Mutual company (redirected from Mutual organization)
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that is owned by a group of members and that distributes
income in proportion to the amount of business that members do with the company
A company structure in which the company's owners
are also its clients. That is, the mutual company's profits
are distributed to its participating customers each year in proportion to their individual exposures to the company. Many insurance
companies are structured as mutual companies, meaning that policyholders
have the right to receive portions of the company's profits, and often may elect the company's management. Savings & loan associations are also common structured as mutual companies.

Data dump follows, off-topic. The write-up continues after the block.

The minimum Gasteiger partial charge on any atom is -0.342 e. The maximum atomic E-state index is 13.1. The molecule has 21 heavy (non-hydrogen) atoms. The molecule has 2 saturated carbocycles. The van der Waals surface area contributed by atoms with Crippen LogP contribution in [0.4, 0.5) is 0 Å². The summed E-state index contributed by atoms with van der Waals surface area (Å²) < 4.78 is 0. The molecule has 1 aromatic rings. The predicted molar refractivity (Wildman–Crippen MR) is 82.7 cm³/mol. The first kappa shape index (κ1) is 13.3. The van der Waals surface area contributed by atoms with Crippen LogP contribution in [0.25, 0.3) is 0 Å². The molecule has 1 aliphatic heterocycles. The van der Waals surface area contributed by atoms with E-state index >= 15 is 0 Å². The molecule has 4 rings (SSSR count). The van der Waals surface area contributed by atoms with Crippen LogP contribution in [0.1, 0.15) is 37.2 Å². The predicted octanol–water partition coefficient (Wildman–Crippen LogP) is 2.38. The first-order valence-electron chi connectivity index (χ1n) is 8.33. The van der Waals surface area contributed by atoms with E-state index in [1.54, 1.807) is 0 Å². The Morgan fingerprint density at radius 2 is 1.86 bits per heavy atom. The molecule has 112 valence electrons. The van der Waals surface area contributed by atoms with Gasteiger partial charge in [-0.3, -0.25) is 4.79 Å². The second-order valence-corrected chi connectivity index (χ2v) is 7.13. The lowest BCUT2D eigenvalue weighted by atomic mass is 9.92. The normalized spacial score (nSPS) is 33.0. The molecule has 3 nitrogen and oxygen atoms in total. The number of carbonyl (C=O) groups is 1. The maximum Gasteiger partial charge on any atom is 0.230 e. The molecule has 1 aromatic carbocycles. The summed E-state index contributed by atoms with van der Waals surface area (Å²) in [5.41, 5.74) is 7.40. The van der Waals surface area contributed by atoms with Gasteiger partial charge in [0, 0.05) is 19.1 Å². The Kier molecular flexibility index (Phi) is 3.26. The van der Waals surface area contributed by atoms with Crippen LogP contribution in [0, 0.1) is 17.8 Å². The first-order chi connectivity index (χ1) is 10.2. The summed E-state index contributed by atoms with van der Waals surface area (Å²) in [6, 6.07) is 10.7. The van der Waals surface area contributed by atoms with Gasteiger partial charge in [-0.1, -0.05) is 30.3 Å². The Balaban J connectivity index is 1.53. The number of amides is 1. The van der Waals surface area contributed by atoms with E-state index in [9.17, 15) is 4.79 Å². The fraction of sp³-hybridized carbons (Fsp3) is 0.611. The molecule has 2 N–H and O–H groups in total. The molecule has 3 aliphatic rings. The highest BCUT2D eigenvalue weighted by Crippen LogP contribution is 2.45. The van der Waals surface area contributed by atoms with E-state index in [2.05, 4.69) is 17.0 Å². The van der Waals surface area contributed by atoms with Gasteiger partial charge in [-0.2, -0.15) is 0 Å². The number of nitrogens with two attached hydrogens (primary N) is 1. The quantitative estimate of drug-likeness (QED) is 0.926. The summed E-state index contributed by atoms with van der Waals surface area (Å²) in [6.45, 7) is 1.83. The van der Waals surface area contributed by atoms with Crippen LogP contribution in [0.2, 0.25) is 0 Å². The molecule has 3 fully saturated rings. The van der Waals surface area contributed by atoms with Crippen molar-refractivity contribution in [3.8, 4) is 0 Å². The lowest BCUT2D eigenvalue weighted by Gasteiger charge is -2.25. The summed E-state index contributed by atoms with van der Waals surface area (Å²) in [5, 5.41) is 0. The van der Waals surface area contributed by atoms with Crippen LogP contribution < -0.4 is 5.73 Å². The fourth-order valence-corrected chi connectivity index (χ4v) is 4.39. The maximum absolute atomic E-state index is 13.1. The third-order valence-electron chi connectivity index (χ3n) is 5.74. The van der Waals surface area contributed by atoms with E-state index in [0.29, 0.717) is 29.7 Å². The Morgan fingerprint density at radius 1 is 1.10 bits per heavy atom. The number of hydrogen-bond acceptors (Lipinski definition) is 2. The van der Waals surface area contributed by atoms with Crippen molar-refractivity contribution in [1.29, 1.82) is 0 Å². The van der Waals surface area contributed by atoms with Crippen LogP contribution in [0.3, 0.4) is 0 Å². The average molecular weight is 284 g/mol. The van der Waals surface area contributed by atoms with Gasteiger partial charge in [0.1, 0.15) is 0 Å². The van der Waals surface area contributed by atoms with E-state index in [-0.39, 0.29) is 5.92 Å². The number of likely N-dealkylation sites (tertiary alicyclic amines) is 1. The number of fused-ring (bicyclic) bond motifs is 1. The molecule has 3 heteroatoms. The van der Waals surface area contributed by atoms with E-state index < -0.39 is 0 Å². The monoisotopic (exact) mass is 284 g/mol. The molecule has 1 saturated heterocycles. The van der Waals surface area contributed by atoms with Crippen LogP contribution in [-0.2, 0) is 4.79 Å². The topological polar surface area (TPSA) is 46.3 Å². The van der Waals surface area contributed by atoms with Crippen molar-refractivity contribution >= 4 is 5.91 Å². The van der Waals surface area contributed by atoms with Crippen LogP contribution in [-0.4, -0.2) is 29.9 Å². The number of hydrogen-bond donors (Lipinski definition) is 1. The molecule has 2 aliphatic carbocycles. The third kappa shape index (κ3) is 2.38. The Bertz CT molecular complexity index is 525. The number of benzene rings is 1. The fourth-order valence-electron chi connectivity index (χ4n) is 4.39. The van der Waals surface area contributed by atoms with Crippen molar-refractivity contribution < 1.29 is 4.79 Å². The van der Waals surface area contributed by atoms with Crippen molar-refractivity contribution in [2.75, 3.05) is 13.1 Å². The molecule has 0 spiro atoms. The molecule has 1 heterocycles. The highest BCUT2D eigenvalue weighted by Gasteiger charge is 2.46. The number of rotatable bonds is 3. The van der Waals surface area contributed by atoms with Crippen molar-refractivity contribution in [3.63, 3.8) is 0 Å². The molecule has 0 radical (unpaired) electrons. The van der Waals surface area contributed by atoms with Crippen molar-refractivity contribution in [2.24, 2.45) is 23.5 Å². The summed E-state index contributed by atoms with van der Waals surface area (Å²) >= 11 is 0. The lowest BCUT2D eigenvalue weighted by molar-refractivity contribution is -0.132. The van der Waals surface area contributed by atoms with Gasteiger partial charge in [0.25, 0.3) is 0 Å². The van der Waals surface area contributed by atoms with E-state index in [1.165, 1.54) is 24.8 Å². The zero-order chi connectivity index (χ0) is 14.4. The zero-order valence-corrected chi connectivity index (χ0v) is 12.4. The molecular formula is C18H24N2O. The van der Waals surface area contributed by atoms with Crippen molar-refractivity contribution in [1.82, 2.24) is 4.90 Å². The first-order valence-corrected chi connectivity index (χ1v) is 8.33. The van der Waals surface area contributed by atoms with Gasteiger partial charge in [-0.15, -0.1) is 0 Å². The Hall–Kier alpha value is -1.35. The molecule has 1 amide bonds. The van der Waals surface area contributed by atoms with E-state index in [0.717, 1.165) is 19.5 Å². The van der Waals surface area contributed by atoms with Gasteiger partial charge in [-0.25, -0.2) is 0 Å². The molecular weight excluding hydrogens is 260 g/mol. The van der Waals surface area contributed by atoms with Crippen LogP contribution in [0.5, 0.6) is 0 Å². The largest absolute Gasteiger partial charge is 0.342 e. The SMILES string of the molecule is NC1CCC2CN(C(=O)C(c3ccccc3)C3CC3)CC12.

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A company owned by its customers rather than by a separate group of stockholders. Many thrifts and insurance companies (for example, Metropolitan and Prudential) are mutual companies. Compare stock company
Wall Street Words: An A to Z Guide to Investment Terms for Today's Investor by David L. Scott. Copyright © 2003 by Houghton Mifflin Company. Published by Houghton Mifflin Company. All rights reserved. All rights reserved.
A mutual company is a privately held company owned by its policyholders, depositors, or other customers. A share of the profits is distributed as dividends, allocated in proportion to the amount of business each customer does with the company.
Insurance companies, federal savings and loan associations, and savings banks are examples of mutual companies, although each type operates somewhat differently.